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Saturday, February 9, 2008

Day in the life of a Second Life reporter

Eric Krangel is a Reuters reporter covering a technology beat - with a difference. Eric is based in Reuters Headquarters in Second Life, the virtual world. (He also reports about Second Life). You can see Reuters' Second Life news centre here. They also reported from Davos.

Beat Blogger's David Cohn interviewed Eric to find out how he goes about it. It's an interesting read. He makes the point that he's not there to report on werewolves attacking vampires or other such fantastic aspects of life in the virtual world. He focuses instead on more familiar issues for a financial reporter:

"There are SL banks and stock markets, and one company will try to take over a second one or another will have an IPO release. My coverage has not really been about what Second Life stock is doing well, or who is competing with another, but about the fact that this is all happening. I try to see the forest from the trees. So I write about what it means that there is a Second Life stock exchange. Is it safe? Is this a place where you can or should put real money? How does it work? What safeguards are there? That's more the type of journalism I am doing."

He says reporting in a virtual world is not so different from anywhere else:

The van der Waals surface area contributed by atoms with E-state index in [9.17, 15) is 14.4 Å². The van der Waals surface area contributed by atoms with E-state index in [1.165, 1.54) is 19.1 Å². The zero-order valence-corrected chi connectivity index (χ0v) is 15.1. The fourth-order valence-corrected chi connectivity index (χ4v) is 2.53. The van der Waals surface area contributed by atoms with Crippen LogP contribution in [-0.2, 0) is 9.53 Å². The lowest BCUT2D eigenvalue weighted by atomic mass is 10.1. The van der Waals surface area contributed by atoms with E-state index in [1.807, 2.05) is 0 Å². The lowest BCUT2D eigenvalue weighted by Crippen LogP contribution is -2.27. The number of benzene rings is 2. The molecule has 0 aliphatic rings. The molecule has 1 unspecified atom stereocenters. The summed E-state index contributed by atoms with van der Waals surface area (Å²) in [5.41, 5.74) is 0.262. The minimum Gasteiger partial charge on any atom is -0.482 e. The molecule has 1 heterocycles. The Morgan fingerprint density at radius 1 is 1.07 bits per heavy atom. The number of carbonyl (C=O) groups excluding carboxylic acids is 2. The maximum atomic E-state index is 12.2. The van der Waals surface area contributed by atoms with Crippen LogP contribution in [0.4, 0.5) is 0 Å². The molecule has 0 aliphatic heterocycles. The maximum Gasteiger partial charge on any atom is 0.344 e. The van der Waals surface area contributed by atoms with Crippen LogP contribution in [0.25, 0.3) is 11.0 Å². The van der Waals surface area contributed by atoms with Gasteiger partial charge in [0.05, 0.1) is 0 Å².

"The first thing I do any day is probably similar to any other beat. I have any number of blogs or news feeds that I read. There are tons of Second Life blogs. Some are very silly, some are very heavy about the Second Life fashion industry and what designers are hot. Others help bring me up to speed on what is going on.

"I watch Linden Labs [creators of Second Life], they have an official blog and lots of news breaks from there. That's the ground level - it puts my foot in the door and gives me a superficial understanding of whats going on.

"Beyond that, it's real journalism. It's virtual shoe leather. I'm listening to Twitter. I have office hours every week. One hour every week I'm in the Reuters SL office and anybody can come and tell me what they think or what a great story that I'm missing. Or what we should be covering. I try to make myself accessible through SL and email as much as possible."

It makes good sense for Reuters to have people on the ground in Second Life. I don't know how many competitors they have in there but more are sure to follow. Virtual worlds may seem like fringe activities now, but they're growing in popularity and children are growing up with them.

I think that, just as news organisations need to learn how to use social networks and collaborative tools to stay engaged with their increasingly mobile online audiences, they also need to start wrapping their heads around the technology of virtual worlds. Where audiences go, they must follow.

Assigning a technology reporter to do what Eric's doing seems like a simple enough starting point: set up base in Second Life, get comfortable with the technology, start telling stories and establishing a presence. Now that's a beat I'd almost be tempted to go back to reporting for.

Anyone in New Zealand already have a reporter in SL?